Ever think of making your malt to homebrew with? Uncertain you can do it? Sure you can. You can make your malt and thus have complete control over its roastiness, diastatic power, everything.
I have a couple of friends wanting to reproduce medieval beers starting from scratch – they’re growing old varieties of barley and/or wheat and hops, and will take them through all the steps to make beer. One of those steps is malting your barley. Why do you malt barley, or any grain for that matter? Malting – the process of germinating, drying, and possibly roasting your grain – makes starches, proteins, and enzymes more available for conversion by yeast. You can make beer from unmalted grains – lots of parts of the world do (think rice or sorghum beers) – but in the West we primarily use malted barley and wheat, with unmalted ingredients used for special flavor or texture.
Why malt barley or wheat? Barley has about the best conversion values. Wheat isn’t far behind, but wheat doesn’t tend to have a husk that makes for a good filter bed when you get to that stage, and tends to have more protein, which can lead to a haze in the finished beer. In this day and age most beers are clear – not all, particularly not wheat beers. Generally you don’t use more than 50% malted wheat in your beer batch’s grain bill.
The thing is, even in olden times maltsters were professionals. Malting is a bit tricky: you have to sort your grains by size, variety and moisture; germinate them without drowning or rotting the grain; dry them evenly; then kiln or roast them just as evenly with pretty exact temperature controls and possibly varying temperatures, if you’re trying to add some color to your beer. I haven’t yet seen a recipe or inventory that showed medieval maltsters were making different levels of roast like we do now, but that doesn’t mean they didn’t. Chances are, a maltster would have a touch for a particular level of roastiness, or possibly roast it unevenly. Back when folks used to live agricultural lives, and made a lot more of their valium online real consumable foods than folks in the city did, but that doesn’t necessarily mean they didn’t buy raw materials from a professional. A fair number probably did not malt their own grain. It takes a particular setting (germination pools, malting floors) and is time- and attention-consuming, and cumbersome to manage in the quantities a farmstead would need.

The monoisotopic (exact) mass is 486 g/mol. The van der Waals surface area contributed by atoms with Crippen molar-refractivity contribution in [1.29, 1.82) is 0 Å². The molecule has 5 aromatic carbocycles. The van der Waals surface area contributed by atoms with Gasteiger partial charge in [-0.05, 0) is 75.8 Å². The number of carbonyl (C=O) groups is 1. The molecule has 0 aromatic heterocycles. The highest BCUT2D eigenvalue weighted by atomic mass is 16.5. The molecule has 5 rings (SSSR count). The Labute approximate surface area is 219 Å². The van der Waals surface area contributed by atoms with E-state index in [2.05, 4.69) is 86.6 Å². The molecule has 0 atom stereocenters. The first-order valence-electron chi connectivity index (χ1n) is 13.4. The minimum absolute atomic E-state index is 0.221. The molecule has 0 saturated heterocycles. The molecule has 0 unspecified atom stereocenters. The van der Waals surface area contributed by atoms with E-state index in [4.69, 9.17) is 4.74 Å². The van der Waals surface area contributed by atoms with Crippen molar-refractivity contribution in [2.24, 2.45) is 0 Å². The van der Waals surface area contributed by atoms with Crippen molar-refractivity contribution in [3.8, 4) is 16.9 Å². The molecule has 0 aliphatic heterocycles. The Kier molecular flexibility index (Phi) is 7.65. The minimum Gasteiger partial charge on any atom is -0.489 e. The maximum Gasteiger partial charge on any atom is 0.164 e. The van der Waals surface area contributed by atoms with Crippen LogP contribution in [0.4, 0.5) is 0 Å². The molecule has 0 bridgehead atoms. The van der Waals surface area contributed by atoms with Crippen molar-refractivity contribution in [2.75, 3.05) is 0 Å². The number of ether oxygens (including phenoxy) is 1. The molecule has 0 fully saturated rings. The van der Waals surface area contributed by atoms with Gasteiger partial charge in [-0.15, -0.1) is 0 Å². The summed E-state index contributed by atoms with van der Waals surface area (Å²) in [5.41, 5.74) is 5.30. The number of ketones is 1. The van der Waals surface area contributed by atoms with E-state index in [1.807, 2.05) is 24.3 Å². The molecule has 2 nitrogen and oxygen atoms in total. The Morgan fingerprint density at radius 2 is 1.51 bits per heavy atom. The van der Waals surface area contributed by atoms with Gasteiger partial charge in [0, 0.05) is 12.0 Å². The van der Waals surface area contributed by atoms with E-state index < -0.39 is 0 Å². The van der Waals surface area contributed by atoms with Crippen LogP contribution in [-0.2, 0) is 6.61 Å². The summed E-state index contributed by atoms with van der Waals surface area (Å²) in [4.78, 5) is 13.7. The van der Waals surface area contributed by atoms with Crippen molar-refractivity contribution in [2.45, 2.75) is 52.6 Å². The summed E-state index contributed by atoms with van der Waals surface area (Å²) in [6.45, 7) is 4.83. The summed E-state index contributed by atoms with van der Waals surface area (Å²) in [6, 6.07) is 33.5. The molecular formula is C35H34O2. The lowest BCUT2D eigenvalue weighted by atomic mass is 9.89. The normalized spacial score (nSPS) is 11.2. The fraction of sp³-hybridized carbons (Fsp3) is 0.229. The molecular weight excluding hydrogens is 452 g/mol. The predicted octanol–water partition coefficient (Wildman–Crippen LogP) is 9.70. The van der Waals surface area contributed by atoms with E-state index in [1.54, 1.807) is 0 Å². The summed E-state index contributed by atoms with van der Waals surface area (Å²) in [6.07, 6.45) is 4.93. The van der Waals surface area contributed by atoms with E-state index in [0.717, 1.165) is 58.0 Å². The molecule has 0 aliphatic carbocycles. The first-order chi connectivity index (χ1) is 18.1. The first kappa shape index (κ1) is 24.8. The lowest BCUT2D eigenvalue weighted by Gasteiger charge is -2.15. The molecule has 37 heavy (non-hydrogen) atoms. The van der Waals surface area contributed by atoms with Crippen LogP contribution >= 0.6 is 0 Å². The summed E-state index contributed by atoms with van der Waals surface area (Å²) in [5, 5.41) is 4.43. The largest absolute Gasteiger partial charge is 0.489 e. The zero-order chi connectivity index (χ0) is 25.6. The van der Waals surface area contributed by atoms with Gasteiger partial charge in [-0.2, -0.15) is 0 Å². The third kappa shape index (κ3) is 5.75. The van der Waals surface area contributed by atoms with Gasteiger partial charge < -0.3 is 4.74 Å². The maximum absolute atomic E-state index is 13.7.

Your local maltster would to a large degree determine what kind of beer you made at home. There probably were only so many places that had access to more than one maltster, so what the local guy made is what you got. I keep an eye out for hints of what local olden time beer was really like, but beer was so common and made so often that there is relatively little detail about it written down. Of course, I used to say that about Middle Eastern brewing, and it turned out I just didn’t know where to look yet.
As you know, I’m taking the Beer Judge Certification Program class, the first step in a long and arduous process to become a nationally ranked beer judge. In the process he assigned me a presentation on Malt. The instructor sent me some background papers that I think are so good they should be shared. The first one is an overview of how malting actually works. Mark Stevens wrote it and the Homebrew Digest published it. I went looking for this issue and found it; I did not see this article in its index. Homebrew Digest’s search function couldn’t find it by either author or title, but who knows how the title is indexed? So, I’m going with this being written by Mark Stevens, and probably published in the Homebrew Digest. Here’s the linked document (.pdf):
That doesn’t answer how to make your own, but this does. It’s by William Starr Moake, from the August 1997 issue of Brew Your Own:
So if you try it, write me and tell me how it went. Remember that some of the darker roasts smoke a lot while you make them. You may want to take them outside!